President Nursultan Nazarbayev’s party, Nur Otan, won 82 percent of the votes and maintained Kazakhstan’s authoritarian status quo due to a lack of true electoral competition. Nazarbayev has been in power for close to 25 years, during which his party has benefited from the authoritarian actions he has taken to remain in control of parliament.
“Kazakhstan has had no free and fair elections for decades because of President Nursultan Nazarbayev’s authoritarian rule,” said Thor Halvorssen, president of HRF. “Opposition parties are often shut down, and other competing parties self-censor in order to score minority seats in parliament. With his quarter-century long rule, Nazarbayev has turned Kazakhstan into a full-fledged dictatorship by effectively creating a one-party rule,” added Halvorssen.
Out of the six parties that were competing with Nur Otan, only one could be considered a true opposition party; the five other parties supported Nazarbayev’s political party and offered no true alternative. The lone opposition party in the race, Nationwide Social-Democratic Party (NSDP), did not stand a chance against Nur Otan and failed to win enough votes to secure any seats in parliament. Nur Otan had 127 candidates running for the 107 seats, while NSDP had only 23 candidates running in the election. Nur Otan’s party list not only included politicians, but also consisted of senior figures in state and private companies as well as celebrities. Since 2004, opposition parties have gained only one seat in three parliamentary elections.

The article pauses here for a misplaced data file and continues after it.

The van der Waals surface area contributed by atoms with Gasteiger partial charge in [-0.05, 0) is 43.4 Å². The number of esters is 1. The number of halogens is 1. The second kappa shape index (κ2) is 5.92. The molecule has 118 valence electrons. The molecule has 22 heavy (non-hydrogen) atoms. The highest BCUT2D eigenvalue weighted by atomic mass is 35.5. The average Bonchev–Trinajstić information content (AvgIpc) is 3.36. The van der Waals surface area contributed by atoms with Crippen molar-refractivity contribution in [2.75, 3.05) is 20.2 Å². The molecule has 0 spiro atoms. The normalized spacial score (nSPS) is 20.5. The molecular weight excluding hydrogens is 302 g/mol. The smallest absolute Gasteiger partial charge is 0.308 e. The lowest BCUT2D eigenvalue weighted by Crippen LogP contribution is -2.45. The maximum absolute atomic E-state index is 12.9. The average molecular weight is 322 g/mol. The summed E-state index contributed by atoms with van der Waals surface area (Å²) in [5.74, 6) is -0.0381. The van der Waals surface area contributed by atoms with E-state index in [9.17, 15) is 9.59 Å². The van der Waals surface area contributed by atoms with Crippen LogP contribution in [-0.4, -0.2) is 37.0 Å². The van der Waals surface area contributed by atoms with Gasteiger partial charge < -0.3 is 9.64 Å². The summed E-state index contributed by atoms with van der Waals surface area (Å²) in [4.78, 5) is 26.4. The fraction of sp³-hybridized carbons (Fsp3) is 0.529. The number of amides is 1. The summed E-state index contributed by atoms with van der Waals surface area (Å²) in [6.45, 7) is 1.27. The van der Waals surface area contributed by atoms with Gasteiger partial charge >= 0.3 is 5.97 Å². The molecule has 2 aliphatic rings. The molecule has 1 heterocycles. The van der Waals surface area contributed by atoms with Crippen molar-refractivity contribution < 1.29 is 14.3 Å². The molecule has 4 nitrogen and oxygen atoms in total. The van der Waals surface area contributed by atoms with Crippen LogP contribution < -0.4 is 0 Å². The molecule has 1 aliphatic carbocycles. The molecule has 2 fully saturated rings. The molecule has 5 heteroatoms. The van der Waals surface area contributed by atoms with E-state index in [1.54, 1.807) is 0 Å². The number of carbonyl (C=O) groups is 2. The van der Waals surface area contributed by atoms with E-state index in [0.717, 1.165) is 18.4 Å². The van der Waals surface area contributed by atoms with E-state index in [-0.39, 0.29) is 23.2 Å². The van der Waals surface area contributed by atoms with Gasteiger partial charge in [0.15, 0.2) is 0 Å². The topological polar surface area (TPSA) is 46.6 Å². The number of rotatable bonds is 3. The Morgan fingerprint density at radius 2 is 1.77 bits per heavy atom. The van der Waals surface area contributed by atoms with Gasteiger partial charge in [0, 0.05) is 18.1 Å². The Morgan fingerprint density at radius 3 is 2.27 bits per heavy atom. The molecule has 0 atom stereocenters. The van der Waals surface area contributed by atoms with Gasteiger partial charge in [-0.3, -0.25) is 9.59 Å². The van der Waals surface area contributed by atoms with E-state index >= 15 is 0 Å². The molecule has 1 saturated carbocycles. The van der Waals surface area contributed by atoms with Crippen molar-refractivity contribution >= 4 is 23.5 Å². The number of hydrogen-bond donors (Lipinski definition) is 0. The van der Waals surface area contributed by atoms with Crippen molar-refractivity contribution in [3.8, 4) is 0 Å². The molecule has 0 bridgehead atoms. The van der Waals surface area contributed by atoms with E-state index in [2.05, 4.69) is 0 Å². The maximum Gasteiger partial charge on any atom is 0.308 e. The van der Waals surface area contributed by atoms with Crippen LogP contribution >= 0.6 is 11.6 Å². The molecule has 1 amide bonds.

The Organization for Security and Co-operation in Europe (OSCE), an election monitoring body, concluded that the election fell short of democratic standards and that “genuine political choice remains insufficient” in Kazakhstan. The OSCE observed serious irregularities throughout the election, including ballot box stuffing and the last-minute addition of voter names. The OSCE’s report found that the pro-regime parties’ “campaign platforms and rhetoric were complementary to and aligned with the president’s long-term strategies and refrained from proposing political alternatives.”
“Nazarbayev’s regime eliminates true electoral competition by closing down opposition parties and independent media outlets, arresting journalists, and banning protests and demonstrations,” said Javier El-Hage, chief legal officer of HRF. “Since meaningful political opposition and a competitive electoral environment do not exist in Kazakhstan, presidential and parliamentary elections are mere formalities aimed at giving Nazarbayev's autocratic rule an appearance of legitimacy,” added El-Hage.
Human Rights Foundation (HRF) is a nonpartisan nonprofit organization that promotes and protects human rights globally, with a focus on closed societies. HRF’s International Council includes human rights advocates George Ayittey, Palden Gyatso, Garry Kasparov, Mutabar Tadjibaeva, Elie Wiesel, and Harry Wu.